Husband and wife teams, whether musical or theatrical, invariably find ways to air their personalities onstage, as was certainly the case last Friday at the North Shore’s must-go-to summer seafront getaway, the stone-and-wove-wood textured Shalin Liu Performance Center of the Rockport Chamber Music Festival. Clarinetist Richard Stoltzman, laid-back of mien and arch of tone on his 2½-foot licorice stick, and marimbist Mika Yoshida, animated and ferocious tackling and taming with four mallets her 8½-foot rosewood keyboard, brought an edgy, dramatic odd-couple flair to their personal eclectic mix of commissioned pop, jazz, and classics. The jazz element presages RCMF’s premier Jazz Festival this August.
As a duo, they fared beautifully in a respectful arrangement of Ravel’s Pavane, with angelic clarinet over sumptuously purring tremolos. Even better was William Thomas McKinley’s Mostly Blues, a trilogy of artful, walking grooves as marimba dotted crisp rising figures astride arch post-Copland clarinet lines. Yet Israeli Tamar Muskal’s bravura suite Shout juxtaposed brittle, overwrought marimba with languid-to-screeching clarinet, in cantankerous ostinati of daring leaps and difficult meters. Ouch!
The music went well in some solo features with members of the quartet, especially master jazz bassist Eddie Gomez, an august presence and leading light over a long career with many legends (e. g., Bill Evans, Miles Davis, Benny Goodman). His wine-dark tone enrobed the fabric of all he played. Thelonious Monk’s quirky wit was the focus of sly duos on Blue Monk and Well You Needn’t; Eddie’s multi-stops evoked muted trombones and Richard unbuttoned his vest a bit (top two) with neat noodling. Mika’s marimba, solo on a traditional Japanese tune Ringo contrasted aplomb with outbursts of enthusiasm but, in trio on Bill Douglas’s Jubilation, overruled the roost and rattled the rhythm — Eddie and Young Turk drummer Duke Gadd — with unbridled, elbows-akimbo improvising.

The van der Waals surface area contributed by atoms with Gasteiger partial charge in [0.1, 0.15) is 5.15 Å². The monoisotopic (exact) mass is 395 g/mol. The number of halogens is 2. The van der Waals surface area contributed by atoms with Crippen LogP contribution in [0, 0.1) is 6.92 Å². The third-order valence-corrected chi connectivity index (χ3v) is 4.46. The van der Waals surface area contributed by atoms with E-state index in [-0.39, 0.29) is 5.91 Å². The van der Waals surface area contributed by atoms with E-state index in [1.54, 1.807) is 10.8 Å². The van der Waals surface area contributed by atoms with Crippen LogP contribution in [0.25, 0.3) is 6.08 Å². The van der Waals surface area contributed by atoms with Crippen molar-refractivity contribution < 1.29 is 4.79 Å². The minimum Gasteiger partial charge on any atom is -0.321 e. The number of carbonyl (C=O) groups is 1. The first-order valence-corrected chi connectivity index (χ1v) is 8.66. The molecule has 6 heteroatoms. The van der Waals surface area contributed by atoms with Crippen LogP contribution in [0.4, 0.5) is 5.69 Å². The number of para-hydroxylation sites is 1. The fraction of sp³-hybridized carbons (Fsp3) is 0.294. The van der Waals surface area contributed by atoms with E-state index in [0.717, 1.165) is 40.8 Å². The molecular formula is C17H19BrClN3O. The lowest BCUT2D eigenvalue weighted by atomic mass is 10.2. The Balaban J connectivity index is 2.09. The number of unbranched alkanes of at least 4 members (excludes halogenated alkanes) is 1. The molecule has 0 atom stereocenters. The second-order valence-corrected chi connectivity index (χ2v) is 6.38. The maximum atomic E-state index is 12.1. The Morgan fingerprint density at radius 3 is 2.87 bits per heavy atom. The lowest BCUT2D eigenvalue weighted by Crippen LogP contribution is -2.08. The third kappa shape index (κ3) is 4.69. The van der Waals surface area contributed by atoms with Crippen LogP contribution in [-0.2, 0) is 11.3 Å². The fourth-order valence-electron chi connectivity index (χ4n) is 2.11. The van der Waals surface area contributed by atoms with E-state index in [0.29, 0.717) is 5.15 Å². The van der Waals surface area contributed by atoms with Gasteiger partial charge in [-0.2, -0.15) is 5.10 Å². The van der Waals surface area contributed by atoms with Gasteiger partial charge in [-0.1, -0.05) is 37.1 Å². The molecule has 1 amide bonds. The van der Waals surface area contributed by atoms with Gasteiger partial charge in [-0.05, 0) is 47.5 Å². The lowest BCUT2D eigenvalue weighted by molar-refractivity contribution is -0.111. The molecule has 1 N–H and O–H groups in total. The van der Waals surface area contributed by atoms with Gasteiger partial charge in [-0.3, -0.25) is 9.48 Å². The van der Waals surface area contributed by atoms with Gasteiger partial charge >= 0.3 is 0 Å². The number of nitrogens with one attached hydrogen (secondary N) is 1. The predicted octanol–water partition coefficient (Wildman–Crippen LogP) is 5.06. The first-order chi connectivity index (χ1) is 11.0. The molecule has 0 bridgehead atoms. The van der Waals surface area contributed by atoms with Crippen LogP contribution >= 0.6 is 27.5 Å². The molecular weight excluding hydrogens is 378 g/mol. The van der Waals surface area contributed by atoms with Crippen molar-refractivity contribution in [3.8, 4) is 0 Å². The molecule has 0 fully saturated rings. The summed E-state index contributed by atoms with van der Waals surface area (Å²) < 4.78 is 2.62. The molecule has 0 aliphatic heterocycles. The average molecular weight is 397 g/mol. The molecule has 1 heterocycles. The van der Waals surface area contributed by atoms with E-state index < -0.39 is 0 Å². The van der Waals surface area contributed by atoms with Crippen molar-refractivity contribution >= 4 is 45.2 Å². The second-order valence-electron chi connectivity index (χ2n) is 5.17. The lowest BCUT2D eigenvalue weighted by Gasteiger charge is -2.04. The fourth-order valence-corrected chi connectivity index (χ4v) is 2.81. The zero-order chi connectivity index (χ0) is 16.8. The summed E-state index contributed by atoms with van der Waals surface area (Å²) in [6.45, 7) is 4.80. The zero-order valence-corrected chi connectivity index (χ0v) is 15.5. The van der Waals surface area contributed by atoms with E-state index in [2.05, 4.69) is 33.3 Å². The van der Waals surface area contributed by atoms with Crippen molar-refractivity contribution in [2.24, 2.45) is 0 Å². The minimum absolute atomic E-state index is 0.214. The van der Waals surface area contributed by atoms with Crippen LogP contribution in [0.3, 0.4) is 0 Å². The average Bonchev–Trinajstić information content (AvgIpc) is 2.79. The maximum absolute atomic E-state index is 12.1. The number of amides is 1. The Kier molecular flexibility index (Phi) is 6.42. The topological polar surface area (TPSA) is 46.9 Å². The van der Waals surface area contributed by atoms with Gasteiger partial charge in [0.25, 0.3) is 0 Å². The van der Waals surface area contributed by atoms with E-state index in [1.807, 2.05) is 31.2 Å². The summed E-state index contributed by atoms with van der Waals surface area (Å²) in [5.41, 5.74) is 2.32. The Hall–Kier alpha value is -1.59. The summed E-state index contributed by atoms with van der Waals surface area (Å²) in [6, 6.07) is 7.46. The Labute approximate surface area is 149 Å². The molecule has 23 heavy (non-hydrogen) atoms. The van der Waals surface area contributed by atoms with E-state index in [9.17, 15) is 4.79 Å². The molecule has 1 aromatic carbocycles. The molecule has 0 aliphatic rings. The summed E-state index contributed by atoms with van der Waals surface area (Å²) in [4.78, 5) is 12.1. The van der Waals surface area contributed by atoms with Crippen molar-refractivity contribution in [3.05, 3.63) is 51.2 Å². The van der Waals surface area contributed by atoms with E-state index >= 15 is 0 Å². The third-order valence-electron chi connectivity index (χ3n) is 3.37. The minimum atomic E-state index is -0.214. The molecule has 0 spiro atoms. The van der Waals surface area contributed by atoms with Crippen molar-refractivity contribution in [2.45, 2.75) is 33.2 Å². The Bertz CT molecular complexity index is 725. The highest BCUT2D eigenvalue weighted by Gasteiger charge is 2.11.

Full ensemble pieces brought out the worst in them: rhythms especially sounded off-kilter, out-of-sync, uptight. It seemed less a matter of under-rehearsal than of the band rowing upstream in a futile attempt to mesh easy swing with unyielding metronomic precision. Case in point: the 12-minute suites bookending the evening, composed for the principals by two leading lights of jazz piano, never quite caught fire. Keith Jarrett’s Terra Cotta underutilized the bass and drum on diffuse awkward unison lines; and, while Chick Corea’s Mika’s Groove balanced the elements between fine melodic kernels and dazzling arpeggios and cadenzas, it still fell prey to the group’s ingrained left-footed impetus. Worst of all ended the first half: a bowdlerized hodge-podge of Rhapsody in Blue, despite Gomez’s noble brass-cello counter-theme, gave over to rinky-tink sequences and tango patches, leaving the taste of an oddly spiced Gershwin chop suey. Two preceding sambas by Brazilian Marcos Valle also brought onstage Mihye Kim, whose modest vibraphone added mallet depth, mainly settling into unisons with Mika’s marimba.
A pre-concert demonstration-lecture at Heath’s charming Tea Room had Elizabeth Seitz of Boston Conservatory history faculty and marimbist Matt Sharrock effectively introduce the audience to the marimba, a beautiful if ungainly, moodily evocative instrument with ancient roots in Indonesia and Central America. Matt’s low-key approach and shadowy style on marimba proved a far cry from Mika’s shrill ebullience, yet provided a creditable alternative. Imperturbable amid the kitchen’s involuntary tinkle of delicate crockery and silver, and the rainstorm’s pelting obbligato and thunder sforzandi, Matt illustrated Elizabeth’s attention on the instrument’s soft rosewoods, mellow resonators, low range, quick decay, and warm tone, as well as its limited but growing repertoire, largely transcriptions and new commissions.